Reports in the past week have said that the Angels would likely remove one of the two from their position in the offseason. Scioscia came out Saturday to say that the two men's philosophies are "in line."
According to Scioscia, the only decision made by the organization he has publicly criticized was that of dismissing hitting coach Mickey Hatcher early in the 2012 season. Hatcher, a long-time friend of Scioscia's, had been the Angels' hitting coach since 2000. Though the two have had other disagreements, Scioscia downplayed them as being "normal" arguments about their evaluations on certain players.
"You're not going to agree on everything. That's healthy," Scioscia was quoted as saying. "You have to have conversation. You've got to throw it on the table and just see if it has merit, talk about it, peel the paint off of it and I feel that's happening."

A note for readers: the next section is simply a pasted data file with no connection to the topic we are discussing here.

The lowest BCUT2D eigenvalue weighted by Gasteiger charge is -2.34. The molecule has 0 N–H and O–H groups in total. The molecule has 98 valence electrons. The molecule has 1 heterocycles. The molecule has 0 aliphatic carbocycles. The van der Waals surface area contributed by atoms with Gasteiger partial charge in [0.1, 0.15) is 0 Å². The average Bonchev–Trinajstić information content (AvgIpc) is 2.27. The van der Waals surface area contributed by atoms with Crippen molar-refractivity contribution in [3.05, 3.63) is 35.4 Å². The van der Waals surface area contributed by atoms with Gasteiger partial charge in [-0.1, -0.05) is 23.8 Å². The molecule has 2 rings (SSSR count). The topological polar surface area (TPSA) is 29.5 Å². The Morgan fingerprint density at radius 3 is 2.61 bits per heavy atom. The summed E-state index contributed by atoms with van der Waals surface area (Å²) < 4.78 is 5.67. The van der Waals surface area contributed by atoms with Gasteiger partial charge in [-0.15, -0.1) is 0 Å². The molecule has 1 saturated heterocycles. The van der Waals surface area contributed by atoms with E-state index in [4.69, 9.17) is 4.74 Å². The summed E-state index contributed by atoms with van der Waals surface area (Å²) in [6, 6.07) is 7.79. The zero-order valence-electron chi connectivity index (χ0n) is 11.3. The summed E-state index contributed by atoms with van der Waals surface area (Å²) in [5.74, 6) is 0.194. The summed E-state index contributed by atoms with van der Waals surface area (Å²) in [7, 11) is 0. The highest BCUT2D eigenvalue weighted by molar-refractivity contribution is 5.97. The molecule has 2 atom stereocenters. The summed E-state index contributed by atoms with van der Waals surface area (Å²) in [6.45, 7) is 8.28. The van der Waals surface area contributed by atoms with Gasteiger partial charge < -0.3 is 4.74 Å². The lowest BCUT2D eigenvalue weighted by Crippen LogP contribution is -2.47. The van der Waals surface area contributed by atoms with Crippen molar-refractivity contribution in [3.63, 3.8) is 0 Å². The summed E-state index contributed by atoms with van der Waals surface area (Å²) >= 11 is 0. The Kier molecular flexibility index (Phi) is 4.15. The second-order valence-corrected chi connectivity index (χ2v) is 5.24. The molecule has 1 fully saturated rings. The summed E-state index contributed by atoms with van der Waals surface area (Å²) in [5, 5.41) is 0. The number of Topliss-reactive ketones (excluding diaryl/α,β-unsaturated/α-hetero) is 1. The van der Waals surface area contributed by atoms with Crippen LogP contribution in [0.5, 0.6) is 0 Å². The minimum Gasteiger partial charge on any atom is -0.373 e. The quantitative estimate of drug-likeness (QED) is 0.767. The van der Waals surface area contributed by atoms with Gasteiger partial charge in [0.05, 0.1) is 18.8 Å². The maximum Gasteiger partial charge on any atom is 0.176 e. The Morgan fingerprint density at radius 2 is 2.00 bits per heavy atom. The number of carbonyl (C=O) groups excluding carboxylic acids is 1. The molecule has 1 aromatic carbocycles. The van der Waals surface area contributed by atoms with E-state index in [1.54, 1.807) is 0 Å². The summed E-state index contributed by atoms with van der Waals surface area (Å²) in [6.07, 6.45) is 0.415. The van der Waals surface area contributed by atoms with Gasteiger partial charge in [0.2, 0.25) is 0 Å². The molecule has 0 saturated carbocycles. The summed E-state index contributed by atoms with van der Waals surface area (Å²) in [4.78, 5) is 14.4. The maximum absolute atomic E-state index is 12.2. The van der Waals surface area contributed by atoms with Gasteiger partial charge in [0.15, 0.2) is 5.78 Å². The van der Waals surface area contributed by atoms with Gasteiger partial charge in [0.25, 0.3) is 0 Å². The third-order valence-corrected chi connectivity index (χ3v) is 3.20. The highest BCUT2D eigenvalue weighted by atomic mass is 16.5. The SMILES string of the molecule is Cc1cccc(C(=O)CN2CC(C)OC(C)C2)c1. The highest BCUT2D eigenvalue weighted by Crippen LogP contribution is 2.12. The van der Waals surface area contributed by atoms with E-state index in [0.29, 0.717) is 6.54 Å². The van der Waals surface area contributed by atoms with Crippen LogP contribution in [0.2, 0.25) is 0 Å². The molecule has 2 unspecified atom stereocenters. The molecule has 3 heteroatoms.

It has been speculated that the signings of sluggers Albert Pujols and Josh Hamilton have also created a rift between the Dipoto and Scioscia. Scioscia has tended to favor defensive-minded, strong base runners to complement a focus on pitching.
Angels management has said that pitching would be a focus for the team during the offseason after cheap replacements Joe Blanton, Tommy Hanson, Sean Burnett and Ryan Madson have not worked out as well as they hoped.
The Angels sit at just 57-71 this season, 17.5 games out of the lead for a division in which they were expected to contend.